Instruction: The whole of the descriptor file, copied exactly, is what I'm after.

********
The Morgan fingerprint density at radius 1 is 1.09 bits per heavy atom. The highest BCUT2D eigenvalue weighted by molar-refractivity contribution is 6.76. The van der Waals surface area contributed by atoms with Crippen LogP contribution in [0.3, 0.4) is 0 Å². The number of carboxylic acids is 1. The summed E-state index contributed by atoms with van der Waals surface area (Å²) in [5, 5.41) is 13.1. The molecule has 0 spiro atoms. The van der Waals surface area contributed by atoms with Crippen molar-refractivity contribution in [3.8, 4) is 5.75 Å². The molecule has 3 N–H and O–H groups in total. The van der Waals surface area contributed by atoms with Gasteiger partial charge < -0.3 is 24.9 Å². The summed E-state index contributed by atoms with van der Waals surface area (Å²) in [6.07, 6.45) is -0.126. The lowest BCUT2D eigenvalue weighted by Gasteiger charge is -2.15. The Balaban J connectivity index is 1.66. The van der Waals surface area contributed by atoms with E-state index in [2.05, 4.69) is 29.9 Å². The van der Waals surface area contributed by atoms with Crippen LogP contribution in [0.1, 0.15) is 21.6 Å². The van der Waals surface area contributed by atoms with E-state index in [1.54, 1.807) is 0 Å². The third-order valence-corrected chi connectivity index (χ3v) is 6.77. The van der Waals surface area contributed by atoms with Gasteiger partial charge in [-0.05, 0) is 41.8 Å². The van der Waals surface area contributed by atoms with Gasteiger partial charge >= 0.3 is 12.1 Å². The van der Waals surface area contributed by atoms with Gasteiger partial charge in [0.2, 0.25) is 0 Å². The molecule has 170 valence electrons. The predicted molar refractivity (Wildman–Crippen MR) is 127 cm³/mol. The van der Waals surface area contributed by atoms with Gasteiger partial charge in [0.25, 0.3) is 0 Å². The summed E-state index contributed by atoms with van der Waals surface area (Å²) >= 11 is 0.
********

The Morgan fingerprint density at radius 1 is 1.09 bits per heavy atom. The highest BCUT2D eigenvalue weighted by molar-refractivity contribution is 6.76. The van der Waals surface area contributed by atoms with Crippen LogP contribution in [0.3, 0.4) is 0 Å². The number of carboxylic acids is 1. The summed E-state index contributed by atoms with van der Waals surface area (Å²) in [5, 5.41) is 13.1. The molecule has 0 spiro atoms. The van der Waals surface area contributed by atoms with Crippen molar-refractivity contribution in [3.8, 4) is 5.75 Å². The molecule has 3 N–H and O–H groups in total. The van der Waals surface area contributed by atoms with Gasteiger partial charge < -0.3 is 24.9 Å². The summed E-state index contributed by atoms with van der Waals surface area (Å²) in [6.07, 6.45) is -0.126. The lowest BCUT2D eigenvalue weighted by Gasteiger charge is -2.15. The Balaban J connectivity index is 1.66. The van der Waals surface area contributed by atoms with E-state index in [2.05, 4.69) is 29.9 Å². The van der Waals surface area contributed by atoms with Crippen LogP contribution in [0.1, 0.15) is 21.6 Å². The van der Waals surface area contributed by atoms with E-state index in [1.54, 1.807) is 0 Å². The third-order valence-corrected chi connectivity index (χ3v) is 6.77. The van der Waals surface area contributed by atoms with Gasteiger partial charge in [-0.05, 0) is 41.8 Å². The van der Waals surface area contributed by atoms with Gasteiger partial charge >= 0.3 is 12.1 Å². The van der Waals surface area contributed by atoms with Gasteiger partial charge in [0.2, 0.25) is 0 Å². The molecule has 170 valence electrons. The predicted molar refractivity (Wildman–Crippen MR) is 127 cm³/mol. The van der Waals surface area contributed by atoms with Gasteiger partial charge in [0.25, 0.3) is 0 Å². The summed E-state index contributed by atoms with van der Waals surface area (Å²) >= 11 is 0.